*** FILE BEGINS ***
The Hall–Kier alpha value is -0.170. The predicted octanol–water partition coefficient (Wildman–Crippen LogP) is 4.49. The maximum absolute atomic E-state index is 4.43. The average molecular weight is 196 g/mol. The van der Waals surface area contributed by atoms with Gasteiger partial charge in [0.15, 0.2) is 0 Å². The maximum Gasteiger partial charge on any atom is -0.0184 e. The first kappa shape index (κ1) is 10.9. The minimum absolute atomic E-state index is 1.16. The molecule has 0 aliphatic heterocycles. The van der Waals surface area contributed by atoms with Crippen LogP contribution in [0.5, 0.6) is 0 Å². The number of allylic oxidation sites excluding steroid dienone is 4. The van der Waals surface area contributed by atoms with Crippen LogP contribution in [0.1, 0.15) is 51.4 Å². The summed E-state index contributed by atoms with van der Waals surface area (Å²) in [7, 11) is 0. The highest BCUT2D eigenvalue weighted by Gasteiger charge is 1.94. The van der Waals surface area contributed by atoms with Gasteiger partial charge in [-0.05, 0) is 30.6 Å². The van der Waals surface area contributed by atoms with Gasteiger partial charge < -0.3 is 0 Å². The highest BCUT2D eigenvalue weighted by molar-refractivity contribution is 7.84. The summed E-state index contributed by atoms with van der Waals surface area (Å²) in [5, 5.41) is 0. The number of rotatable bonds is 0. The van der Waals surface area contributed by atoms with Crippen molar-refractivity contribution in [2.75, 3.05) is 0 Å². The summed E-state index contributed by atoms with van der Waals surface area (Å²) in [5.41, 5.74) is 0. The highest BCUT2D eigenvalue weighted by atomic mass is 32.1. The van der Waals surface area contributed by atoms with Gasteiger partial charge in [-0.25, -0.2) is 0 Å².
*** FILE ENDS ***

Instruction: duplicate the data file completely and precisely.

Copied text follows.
The Hall–Kier alpha value is -0.170. The predicted octanol–water partition coefficient (Wildman–Crippen LogP) is 4.49. The maximum absolute atomic E-state index is 4.43. The average molecular weight is 196 g/mol. The van der Waals surface area contributed by atoms with Gasteiger partial charge in [0.15, 0.2) is 0 Å². The maximum Gasteiger partial charge on any atom is -0.0184 e. The first kappa shape index (κ1) is 10.9. The minimum absolute atomic E-state index is 1.16. The molecule has 0 aliphatic heterocycles. The van der Waals surface area contributed by atoms with Crippen LogP contribution in [0.5, 0.6) is 0 Å². The number of allylic oxidation sites excluding steroid dienone is 4. The van der Waals surface area contributed by atoms with Crippen LogP contribution in [0.1, 0.15) is 51.4 Å². The summed E-state index contributed by atoms with van der Waals surface area (Å²) in [7, 11) is 0. The highest BCUT2D eigenvalue weighted by Gasteiger charge is 1.94. The van der Waals surface area contributed by atoms with Gasteiger partial charge in [-0.05, 0) is 30.6 Å². The van der Waals surface area contributed by atoms with Gasteiger partial charge < -0.3 is 0 Å². The highest BCUT2D eigenvalue weighted by molar-refractivity contribution is 7.84. The summed E-state index contributed by atoms with van der Waals surface area (Å²) in [5, 5.41) is 0. The number of rotatable bonds is 0. The van der Waals surface area contributed by atoms with Crippen molar-refractivity contribution in [2.75, 3.05) is 0 Å². The summed E-state index contributed by atoms with van der Waals surface area (Å²) in [5.41, 5.74) is 0. The highest BCUT2D eigenvalue weighted by atomic mass is 32.1. The van der Waals surface area contributed by atoms with Gasteiger partial charge in [-0.25, -0.2) is 0 Å².